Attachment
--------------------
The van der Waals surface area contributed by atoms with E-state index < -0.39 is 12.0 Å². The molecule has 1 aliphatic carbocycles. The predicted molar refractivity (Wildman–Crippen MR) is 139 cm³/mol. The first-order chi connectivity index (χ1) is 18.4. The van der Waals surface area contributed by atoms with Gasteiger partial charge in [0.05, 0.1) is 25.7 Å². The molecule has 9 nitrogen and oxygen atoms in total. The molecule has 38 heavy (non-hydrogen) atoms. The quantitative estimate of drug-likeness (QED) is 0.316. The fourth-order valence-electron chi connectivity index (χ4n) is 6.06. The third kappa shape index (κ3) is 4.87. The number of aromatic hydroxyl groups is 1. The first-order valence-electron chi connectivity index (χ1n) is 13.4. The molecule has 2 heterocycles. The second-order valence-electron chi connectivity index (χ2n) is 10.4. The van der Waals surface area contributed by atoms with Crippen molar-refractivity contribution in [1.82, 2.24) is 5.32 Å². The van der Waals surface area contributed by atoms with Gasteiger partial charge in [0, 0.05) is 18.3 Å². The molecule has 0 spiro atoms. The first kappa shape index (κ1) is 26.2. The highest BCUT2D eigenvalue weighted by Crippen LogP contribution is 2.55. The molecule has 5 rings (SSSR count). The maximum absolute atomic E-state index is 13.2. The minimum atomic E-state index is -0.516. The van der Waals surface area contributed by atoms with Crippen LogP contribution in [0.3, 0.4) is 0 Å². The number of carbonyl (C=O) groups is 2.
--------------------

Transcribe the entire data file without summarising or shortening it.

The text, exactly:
The van der Waals surface area contributed by atoms with E-state index < -0.39 is 12.0 Å². The molecule has 1 aliphatic carbocycles. The predicted molar refractivity (Wildman–Crippen MR) is 139 cm³/mol. The first-order chi connectivity index (χ1) is 18.4. The van der Waals surface area contributed by atoms with Gasteiger partial charge in [0.05, 0.1) is 25.7 Å². The molecule has 9 nitrogen and oxygen atoms in total. The molecule has 38 heavy (non-hydrogen) atoms. The quantitative estimate of drug-likeness (QED) is 0.316. The fourth-order valence-electron chi connectivity index (χ4n) is 6.06. The third kappa shape index (κ3) is 4.87. The number of aromatic hydroxyl groups is 1. The first-order valence-electron chi connectivity index (χ1n) is 13.4. The molecule has 2 heterocycles. The second-order valence-electron chi connectivity index (χ2n) is 10.4. The van der Waals surface area contributed by atoms with Crippen molar-refractivity contribution in [1.82, 2.24) is 5.32 Å². The van der Waals surface area contributed by atoms with Gasteiger partial charge in [0, 0.05) is 18.3 Å². The molecule has 0 spiro atoms. The first kappa shape index (κ1) is 26.2. The highest BCUT2D eigenvalue weighted by Crippen LogP contribution is 2.55. The molecule has 5 rings (SSSR count). The maximum absolute atomic E-state index is 13.2. The minimum atomic E-state index is -0.516. The van der Waals surface area contributed by atoms with Crippen LogP contribution in [0.3, 0.4) is 0 Å². The number of carbonyl (C=O) groups is 2.